The Church Jesus Built, German version

What Happens After Death?, German version

Is The Bible True?, German version

Heaven or Hell?, German version

Bible Prophecy, German version

How are "Adolf Nazi" and Oskar Lafontaine similar?

September 15, 2008: Former German chancellor Helmut Schmidt has never been known for mincing his words. Yesterday he lived up to his reputation of being "Schmidt the snout" ["Schmidt-Schnauze"] in his characterization of populist leftist politician Oskar Lafontaine, co-chairman of Germany's new political party called "Die Linke" ["the left"]. LaFontaine used to be an influential member of Schmidt's own party, the Social Democratic Party (SPD). However, he resigned from his cabinet post in SPD chancellor Gerhard Schröder's coalition government and later left the SPD.

In remarks made to the Sunday edition of Germany's popular boulevard newspaper "Bild-Zeitung" on LaFontaine's influence, Schmidt compared his former party colleague to German dictator Adolf Hitler. "Charisma by itself does not make anyone a good politician," Schmidt said, adding that "Adolf Nazi" – his description of Hitler – was a charismatic speaker. "LaFontaine is, too," Schmidt surmised. He also compared LaFontaine with French populist Jeanne Le Pen: "One is on the left, the other on the right. But LaFontaine and Le Pen are similar populists."

Representatives of LaFontaine's party "Die Linke" were quick to condemn Schmidt's comparison, while the SPD remained silent. "Die Linke" has attracted some of its members Bundeswehr from the left wing of the SPD who are upset over conservative fiscal policies introduced by SPD chancellor Schröder that they consider to be contradictory to SPD party tradition. Some observers surmised that it was payback time for Schmidt for comments LaFontaine made just a couple months before Schmidt's coalition government collapsed in 1982. LaFontaine, at that time the mayor of Saarbrücken on the German-French border, criticized Schmidt by saying that Schmidt "talks about a sense of duty, predictability, practicality and steadfastness. Those are secondary virtues. Stated precisely, they can be useful in running a concentration camp."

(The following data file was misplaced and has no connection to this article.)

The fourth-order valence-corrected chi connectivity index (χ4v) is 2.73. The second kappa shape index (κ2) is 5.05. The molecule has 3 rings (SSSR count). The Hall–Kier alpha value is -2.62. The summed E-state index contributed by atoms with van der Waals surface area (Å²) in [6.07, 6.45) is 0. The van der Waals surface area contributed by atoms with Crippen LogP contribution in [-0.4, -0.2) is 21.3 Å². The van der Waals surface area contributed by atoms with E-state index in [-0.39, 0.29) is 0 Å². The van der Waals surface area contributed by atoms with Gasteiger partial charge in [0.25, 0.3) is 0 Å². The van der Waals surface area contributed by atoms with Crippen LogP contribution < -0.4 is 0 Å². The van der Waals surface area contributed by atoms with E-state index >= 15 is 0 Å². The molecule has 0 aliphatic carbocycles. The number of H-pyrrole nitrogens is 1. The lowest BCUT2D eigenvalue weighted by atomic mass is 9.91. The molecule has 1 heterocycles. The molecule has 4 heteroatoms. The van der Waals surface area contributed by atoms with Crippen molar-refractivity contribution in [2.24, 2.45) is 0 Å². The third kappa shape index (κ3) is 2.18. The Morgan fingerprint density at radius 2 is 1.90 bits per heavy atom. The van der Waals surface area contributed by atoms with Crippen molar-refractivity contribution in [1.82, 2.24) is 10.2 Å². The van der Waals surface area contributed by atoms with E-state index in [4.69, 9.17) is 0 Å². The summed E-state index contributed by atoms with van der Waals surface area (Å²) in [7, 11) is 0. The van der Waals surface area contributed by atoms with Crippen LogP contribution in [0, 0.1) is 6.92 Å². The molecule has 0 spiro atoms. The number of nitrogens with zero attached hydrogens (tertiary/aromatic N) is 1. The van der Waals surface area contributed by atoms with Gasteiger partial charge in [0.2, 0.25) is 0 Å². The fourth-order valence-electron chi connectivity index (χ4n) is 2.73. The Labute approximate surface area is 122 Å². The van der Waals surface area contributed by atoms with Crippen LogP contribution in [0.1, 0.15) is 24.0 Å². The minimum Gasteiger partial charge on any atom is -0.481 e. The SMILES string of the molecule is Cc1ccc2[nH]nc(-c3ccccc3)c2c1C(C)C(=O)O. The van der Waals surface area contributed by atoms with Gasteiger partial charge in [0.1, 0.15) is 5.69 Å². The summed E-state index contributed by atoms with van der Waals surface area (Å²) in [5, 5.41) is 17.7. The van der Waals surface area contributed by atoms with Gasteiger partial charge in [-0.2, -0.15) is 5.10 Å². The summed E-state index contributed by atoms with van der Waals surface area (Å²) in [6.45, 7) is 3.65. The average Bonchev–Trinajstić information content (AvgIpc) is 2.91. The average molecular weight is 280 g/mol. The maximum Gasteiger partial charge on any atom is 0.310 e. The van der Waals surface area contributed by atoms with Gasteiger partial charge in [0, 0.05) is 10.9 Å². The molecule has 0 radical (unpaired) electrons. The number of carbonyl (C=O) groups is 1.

Schmidt and LaFontaine aren't the only German politicians to make comparisons with the Nazi era. Here are some other notable examples from the past:

• "National Socialists were first of all Socialists" (Edmund Stoiber, 1979).

• "Gorbatschow is a modern Communist leader who knows something about public relations. Goebbels also knew something about PR" (Helmut Kohl, 1986).

• "That's the worst [parliamentary] president since Hermann Göring" (Helmut Kohl 2002, referring to Bundestag President Thierse of the SPD).

Schmidt's comparison only applies to LaFontaine's rhetorical skills. At age 65, LaFontaine is in the late stage of his political career and is already 21 years older than Hitler when Hitler came to power in January 1933.


God's Sabbath Rest, German version

Making Life Work, German version

What is Your Destiny?, German version

Gospel of the Kingdom, German version

The Ten Commandments, German version